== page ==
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Perspectives

The Road to ‘Yes’

How In-House Legal Departments Can Use Curiosity and Creativity to Advance Novel Ideas in the Startup World

Heather Stevenson Presenting At All Hands 2023 Photo By Persons Name Here

In-house legal departments often have the unfortunate reputation of being the “Department of No.” Seen as impediments to progress, they are perceived as places where innovative concepts go to die. Unfortunately, the reputation is not entirely undeserved. Many legal teams default to rejecting novel ideas and business strategies in a well-intentioned, but ultimately problematic, effort to protect the company by reducing risk.

But it doesn’t have to be that way. In my role as Red Cell’s General Counsel, I work hard to ensure that instead of being a roadblock, our legal department is an enabler of progress and a true partner to both Red Cell and the incubations that we support.

I started my legal career defending multi-billion-dollar securities lawsuits, so I’m acutely aware of what can happen when things go wrong for a company. I understand and appreciate the importance of mitigating risk, and I am committed to doing that.

But between my time in big law and my first in-house role, I founded and ran a business. There, sitting in the role of the client rather than the advisor, I learned an important lesson: effective advisors, be they lawyers or other specialists working with a business, add the most value when they approach potentially risky or tricky situations as opportunities for creative solutions, rather than landmines to be avoided at all costs.

I knew when I took my first in-house legal job that I wanted to do more than just help companies I work with reduce their legal risk. I wanted to be a partner to the business and to help them grow.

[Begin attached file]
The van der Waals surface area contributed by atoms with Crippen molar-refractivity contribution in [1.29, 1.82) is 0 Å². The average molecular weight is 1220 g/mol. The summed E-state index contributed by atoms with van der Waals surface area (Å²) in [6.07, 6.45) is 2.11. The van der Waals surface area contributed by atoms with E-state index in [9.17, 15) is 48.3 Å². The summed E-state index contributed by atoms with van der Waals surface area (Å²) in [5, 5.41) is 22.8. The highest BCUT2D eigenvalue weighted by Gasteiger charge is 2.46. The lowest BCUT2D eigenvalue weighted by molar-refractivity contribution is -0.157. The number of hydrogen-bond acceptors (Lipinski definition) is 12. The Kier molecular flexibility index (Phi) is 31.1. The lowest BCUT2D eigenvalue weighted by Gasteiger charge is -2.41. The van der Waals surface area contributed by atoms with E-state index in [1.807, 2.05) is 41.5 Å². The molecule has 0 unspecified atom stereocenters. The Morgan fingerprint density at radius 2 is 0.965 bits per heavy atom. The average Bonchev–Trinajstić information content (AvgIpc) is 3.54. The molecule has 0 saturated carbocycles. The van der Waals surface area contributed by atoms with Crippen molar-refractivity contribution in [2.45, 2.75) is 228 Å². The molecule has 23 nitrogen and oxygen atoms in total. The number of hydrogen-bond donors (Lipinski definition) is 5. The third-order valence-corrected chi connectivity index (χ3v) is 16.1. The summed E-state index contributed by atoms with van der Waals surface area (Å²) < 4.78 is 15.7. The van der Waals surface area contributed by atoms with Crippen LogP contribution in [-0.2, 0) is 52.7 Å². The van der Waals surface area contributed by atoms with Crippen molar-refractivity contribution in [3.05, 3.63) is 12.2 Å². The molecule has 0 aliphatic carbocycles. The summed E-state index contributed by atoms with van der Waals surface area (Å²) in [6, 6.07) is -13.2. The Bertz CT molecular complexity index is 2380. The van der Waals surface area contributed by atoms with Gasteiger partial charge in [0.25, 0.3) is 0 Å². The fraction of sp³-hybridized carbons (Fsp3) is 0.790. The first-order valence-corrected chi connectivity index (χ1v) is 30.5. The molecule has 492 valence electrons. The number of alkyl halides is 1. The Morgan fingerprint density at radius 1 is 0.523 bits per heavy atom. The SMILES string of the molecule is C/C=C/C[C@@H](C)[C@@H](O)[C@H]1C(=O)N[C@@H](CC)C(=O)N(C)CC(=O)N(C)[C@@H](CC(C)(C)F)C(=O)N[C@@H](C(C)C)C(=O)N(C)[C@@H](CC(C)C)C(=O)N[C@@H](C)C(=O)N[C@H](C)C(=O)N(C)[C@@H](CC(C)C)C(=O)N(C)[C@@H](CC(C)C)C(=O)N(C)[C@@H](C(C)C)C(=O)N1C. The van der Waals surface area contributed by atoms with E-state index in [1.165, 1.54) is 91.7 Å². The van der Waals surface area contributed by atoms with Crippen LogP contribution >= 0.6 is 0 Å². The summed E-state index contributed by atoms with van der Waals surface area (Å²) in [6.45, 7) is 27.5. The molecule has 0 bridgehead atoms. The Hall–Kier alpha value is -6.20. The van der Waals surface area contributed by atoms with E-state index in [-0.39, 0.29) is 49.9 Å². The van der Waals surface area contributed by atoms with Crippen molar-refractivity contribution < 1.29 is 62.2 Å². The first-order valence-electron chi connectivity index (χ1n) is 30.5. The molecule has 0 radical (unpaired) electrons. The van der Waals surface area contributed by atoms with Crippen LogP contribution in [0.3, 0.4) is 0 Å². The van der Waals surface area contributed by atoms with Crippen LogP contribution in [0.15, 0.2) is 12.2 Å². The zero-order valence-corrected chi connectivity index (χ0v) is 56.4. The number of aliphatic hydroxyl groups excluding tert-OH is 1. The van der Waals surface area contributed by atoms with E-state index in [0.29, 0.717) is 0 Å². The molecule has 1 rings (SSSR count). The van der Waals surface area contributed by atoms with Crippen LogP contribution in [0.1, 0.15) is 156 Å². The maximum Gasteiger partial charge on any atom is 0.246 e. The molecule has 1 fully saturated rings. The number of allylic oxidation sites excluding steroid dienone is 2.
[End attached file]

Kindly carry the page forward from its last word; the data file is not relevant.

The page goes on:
So what does this look like for me in practice?

First, I’ve trained myself to ensure that “no” is not my default response. When a business colleague poses an idea that sounds like it could expose the company to legal liability, it’s a scary moment for me and my team. In my view, it’s okay – probably even healthy – for us to feel anxious. But we can’t let our knee-jerk reaction translate into shutting down a potentially good idea before we’ve dug into all the possibilities. We need to get past the visceral response to figure out if there is a way forward.

Red Cell’s former incubated company, TARA Mind, is a great example of a business that could have received an early “no” simply because it operates in the legally complex realm of psychedelics. But we didn’t say no. Now an independent company with a completed series seed fundraising round, TARA Mind offers employers the opportunity to make FDA approved psychedelic-assisted therapy available to employees as a supplemental benefit.

Second, I work hard independently and with my team to make sure we understand the objectives of any idea that our colleagues bring to us, rather than just the proposed approach. Many times, a colleague has come to me with a proposed course of action that seems likely to be tricky to navigate, but when we dig in, I learn that they don’t actually care about any of the tricky parts and are equally happy with a different approach that arrives at a similar outcome.

Third, I approach everything with curiosity. This means asking a lot of questions like, “What if we tried it this way?” or “What if this assumption we’ve been making about this law or industry isn’t right?” or “What if X changed?” Curiosity won’t always get us to “yes,” but it helps constructively open up possibilities that we might not previously have been able to identify. As an incubator innovating in rapidly developing industries, it’s important for us at Red Cell to see these possibilities.

Fourth, my team and I work hard to develop excellent working relationships with our colleagues. It helps that we work with great people. The legal team meets regularly with Red Cell’s incubated companies, and we talk frequently with our business colleagues who are developing ideas that haven’t yet become incubations. We hope that because of these relationships, colleagues bring their ideas as well as potential challenges to us early so that we can help craft a creative approach to reaching the goal without ever getting into a sticky situation.

Are there times when, after digging into all the possibilities, we determine that an idea just isn’t viable for legal reasons? Of course. But we make sure that we only make that determination after exploring the problem with curiosity and creativity, and when we can, we pose an alternative option instead.

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